Explaining gaps by parental education in children’s early language and social outcomes at age 3–4 years: evidence from harmonised data from three countries

Anna Volodina*, Sabine Weinert, Elizabeth Washbrook, Jane Waldfogel, Sarah Jiyoon Kwon, Yi Wang, Valentina Perinetti Casoni

*Corresponding author for this work

Research output: Contribution to journalArticle (Academic Journal)peer-review

6 Citations (Scopus)


Child outcomes vary by family’s socioeconomic status (SES). Research on explanatory factors underlying early SES-related disparities has mainly focused on specific child outcomes (e.g., language skills) and selected influencing factors in single countries often with a focus on individual differences but not explicitly on early SES-related gaps. This study uses harmonised data from longitudinal large-scale studies conducted in the United Kingdom, United States, and Germany to examine parental education-related gaps in early child language and social skills. Twelve theoretically proposed family-, child-, and childcare-related factors were systematically evaluated as explanatory factors. In all countries, parental education-related gaps were particularly pronounced for early child language compared to social skills. In the decomposition analyses, the home learning environment was the only measure that significantly explained gaps in all child outcomes across all countries. Early centre-based care attendance, family income, and maternal age at childbirth contributed to gaps in child outcomes with the specific pattern of results varying across outcomes and countries. Maternal depressive feelings significantly contributed only to explaining gaps in children’s social skills. Thus, while some mechanisms found to underpin early parental education-related gaps can be generalized from single-country, single-domain studies, others are outcome- and context-specific.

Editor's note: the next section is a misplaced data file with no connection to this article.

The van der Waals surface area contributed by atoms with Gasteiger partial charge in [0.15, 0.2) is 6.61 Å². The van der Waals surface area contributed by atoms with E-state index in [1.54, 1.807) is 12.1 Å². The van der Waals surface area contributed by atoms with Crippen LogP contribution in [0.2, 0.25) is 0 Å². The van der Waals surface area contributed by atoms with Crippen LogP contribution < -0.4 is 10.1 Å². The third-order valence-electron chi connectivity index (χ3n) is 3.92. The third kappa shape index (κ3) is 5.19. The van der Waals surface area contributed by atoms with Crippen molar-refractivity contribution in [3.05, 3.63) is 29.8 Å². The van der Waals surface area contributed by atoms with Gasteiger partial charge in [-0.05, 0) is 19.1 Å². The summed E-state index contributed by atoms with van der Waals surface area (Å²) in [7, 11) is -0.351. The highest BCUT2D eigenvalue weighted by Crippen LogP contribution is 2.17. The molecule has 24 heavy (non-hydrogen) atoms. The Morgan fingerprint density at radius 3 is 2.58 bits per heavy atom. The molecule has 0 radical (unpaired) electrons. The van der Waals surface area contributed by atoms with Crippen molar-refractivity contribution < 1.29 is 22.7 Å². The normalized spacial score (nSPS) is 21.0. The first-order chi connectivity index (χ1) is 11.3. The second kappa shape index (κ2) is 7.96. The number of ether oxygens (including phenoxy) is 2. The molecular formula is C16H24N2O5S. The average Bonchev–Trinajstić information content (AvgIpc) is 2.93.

Original languageEnglish
JournalCurrent Psychology
Publication statusAccepted/In press - 6 Sept 2022

Bibliographical note

Funding Information:
Germany: This paper uses data from the National Educational Panel Study (NEPS): Starting Cohort 1 – Newborns, https://doi.org/10.5157/NEPS:SC1:6.0.0 . From 2008 to 2013, NEPS data were collected as part of the Framework Programme for the Promotion of Empirical Educational Research funded by the German Federal Ministry of Education and Research (BMBF). As of 2014, the NEPS survey is carried out by the Leibniz Institute for Educational Trajectories (LIfBi) at the University of Bamberg in cooperation with a nationwide network.

Funding Information:
Open Access funding enabled and organized by Projekt DEAL. This research was undertaken as part of the Development of Inequalities in Child Educational Achievement: A Six Country Study (DICE) project, funded under the Open Research Area (ORA) Round 5 Funding Scheme. We gratefully acknowledge funding support from the Economic and Social Research Council (ESRC Grant ES/S015191/1, United Kingdom) and the Deutsche Forschungsgemeinschaft (DFG, Germany, WE 1478/12–1). Jane Waldfogel also gratefully acknowledges support from the Columbia Population Research Center which is funded by NICHD 2P2CHD058486. We also acknowledge the following data sources:

Publisher Copyright:
© 2022, The Author(s).


  • Cross-country comparisons
  • Harmonisation
  • Language skills
  • Parental education
  • Social skills


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